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Contrary to common misconception, a down payment is often much less than many believe. According to the ‘2019 Home Buyer Report’ conducted by Nerdwallet, many first-time buyers still believe they need a 20% down payment to buy a home in today’s market.
Gen Zers are the next generation of homeowners, and they’re eager to jump in and buy their first homes. Whether you are part of this generation or any other, it’s never too early to start saving, so you can reach your homeownership goal sooner rather than later.
Learning the lingo of homebuying is an important part of feeling successful when buying a home. From APR to P&I, you need to know the acronyms that will come up along the way, and what they mean when you hear them. Your local professionals are here to help you feel confident and informed from start to finish…and this infographic will help you as you go.
You made an offer and it was accepted. Your next task is to have the home inspected prior to closing. Agents often recommend you make your offer contingent upon a clean home inspection.
The latest edition of the Realtors Confidence Index from NAR sheds some light on the relationship between seller traffic (supply) and buyer traffic (demand). Until the supply of homes for sale starts to meet buyer demand, prices will continue to rise.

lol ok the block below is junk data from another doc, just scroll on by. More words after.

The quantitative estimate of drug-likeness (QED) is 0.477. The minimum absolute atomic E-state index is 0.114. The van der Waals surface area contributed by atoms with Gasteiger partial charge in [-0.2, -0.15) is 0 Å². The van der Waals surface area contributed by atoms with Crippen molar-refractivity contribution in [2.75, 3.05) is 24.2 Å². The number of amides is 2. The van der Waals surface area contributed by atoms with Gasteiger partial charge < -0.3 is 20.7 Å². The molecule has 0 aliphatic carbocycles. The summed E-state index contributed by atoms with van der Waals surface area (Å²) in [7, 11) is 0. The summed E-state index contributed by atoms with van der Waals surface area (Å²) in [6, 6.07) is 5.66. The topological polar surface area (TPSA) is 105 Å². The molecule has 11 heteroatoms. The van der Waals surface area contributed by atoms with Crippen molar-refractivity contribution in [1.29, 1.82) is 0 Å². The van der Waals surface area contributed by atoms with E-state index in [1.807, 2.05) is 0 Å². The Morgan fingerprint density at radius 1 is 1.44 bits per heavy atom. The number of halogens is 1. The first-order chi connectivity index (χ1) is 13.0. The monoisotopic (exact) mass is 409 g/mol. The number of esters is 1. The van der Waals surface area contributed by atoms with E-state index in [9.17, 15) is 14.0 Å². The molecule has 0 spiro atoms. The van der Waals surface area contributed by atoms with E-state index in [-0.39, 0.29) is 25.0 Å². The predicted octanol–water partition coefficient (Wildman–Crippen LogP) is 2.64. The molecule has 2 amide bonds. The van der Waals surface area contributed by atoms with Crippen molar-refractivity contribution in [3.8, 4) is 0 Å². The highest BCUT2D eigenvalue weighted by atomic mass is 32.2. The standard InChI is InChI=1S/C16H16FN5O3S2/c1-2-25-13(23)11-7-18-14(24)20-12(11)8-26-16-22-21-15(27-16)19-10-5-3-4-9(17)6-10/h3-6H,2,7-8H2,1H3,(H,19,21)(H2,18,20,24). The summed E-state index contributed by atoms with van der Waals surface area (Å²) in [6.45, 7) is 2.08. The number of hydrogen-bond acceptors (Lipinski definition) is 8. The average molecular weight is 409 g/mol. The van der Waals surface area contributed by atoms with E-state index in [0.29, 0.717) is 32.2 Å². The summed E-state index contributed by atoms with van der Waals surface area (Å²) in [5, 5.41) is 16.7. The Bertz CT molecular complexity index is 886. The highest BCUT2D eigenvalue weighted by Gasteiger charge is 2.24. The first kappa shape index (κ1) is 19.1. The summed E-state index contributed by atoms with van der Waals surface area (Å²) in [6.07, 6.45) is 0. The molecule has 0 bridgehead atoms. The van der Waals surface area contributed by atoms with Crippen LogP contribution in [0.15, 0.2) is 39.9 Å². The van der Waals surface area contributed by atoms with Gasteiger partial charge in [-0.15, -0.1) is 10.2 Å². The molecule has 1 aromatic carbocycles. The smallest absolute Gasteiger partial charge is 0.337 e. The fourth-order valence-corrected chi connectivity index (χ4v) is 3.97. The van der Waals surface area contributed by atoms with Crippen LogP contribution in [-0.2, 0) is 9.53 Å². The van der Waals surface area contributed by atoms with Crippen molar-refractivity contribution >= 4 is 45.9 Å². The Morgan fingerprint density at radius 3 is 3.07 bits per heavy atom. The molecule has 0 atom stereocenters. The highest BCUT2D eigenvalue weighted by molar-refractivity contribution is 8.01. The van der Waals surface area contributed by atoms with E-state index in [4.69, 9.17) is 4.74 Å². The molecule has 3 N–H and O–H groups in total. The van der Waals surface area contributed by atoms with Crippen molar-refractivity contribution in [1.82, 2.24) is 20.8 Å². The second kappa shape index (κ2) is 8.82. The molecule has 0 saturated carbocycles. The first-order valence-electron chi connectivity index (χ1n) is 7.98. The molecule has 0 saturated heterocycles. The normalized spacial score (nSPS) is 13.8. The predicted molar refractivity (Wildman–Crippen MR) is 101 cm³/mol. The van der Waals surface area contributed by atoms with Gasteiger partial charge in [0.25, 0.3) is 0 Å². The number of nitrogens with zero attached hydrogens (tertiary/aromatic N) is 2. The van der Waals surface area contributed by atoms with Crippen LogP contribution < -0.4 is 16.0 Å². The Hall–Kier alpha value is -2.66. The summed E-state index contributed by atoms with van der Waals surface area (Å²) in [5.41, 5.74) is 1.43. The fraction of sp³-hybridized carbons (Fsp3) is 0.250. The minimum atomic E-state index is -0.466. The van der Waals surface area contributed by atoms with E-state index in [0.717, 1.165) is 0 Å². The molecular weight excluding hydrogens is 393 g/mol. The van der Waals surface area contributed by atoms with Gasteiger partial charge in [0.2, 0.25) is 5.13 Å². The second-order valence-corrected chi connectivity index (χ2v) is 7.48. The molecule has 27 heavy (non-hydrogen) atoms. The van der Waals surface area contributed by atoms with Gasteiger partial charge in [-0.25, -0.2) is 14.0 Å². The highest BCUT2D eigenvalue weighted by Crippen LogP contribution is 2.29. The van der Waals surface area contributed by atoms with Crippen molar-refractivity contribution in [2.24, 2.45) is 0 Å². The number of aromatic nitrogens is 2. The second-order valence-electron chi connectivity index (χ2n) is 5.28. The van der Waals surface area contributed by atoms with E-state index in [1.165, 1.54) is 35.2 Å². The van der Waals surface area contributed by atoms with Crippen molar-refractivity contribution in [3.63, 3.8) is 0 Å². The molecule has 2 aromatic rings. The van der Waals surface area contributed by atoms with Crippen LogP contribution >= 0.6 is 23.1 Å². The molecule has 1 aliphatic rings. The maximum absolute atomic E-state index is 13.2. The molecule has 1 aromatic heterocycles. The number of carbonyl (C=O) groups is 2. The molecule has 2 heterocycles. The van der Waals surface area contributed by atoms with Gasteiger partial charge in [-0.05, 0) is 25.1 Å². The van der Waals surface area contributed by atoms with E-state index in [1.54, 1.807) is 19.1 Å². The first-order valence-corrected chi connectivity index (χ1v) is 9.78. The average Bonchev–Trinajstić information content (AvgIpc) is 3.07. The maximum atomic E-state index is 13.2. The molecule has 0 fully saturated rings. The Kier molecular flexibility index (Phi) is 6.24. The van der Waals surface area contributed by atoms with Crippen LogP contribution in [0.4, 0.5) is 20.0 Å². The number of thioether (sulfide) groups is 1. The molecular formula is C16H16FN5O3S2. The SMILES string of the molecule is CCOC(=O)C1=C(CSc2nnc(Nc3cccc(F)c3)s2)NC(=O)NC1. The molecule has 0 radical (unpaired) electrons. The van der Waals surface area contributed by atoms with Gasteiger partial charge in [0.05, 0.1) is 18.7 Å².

Some Highlights: The “cost of waiting to buy” is defined as the additional funds necessary to buy a home if prices and interest rates were to increase over a period of time. Freddie Mac forecasts interest rates will rise to 3.8% by Q4 2020. CoreLogic predicts home prices will appreciate by 5.4% over the next 12 months. If you’re ready and willing to buy your dream home, now is a great time to buy.
When people talk about homeownership and the American Dream, much of the conversation revolves around the financial benefits of owning a home. However, two recent studies show that the non-financial benefits might be even more valuable.
One of the benefits of homeownership is that it is a “forced savings plan.” Here’s how it works: You make a mortgage payment each month. Part of that payment is applied to the principal balance of your mortgage. Each month you owe less on the home. The difference between the value of the home and what you owe is called equity.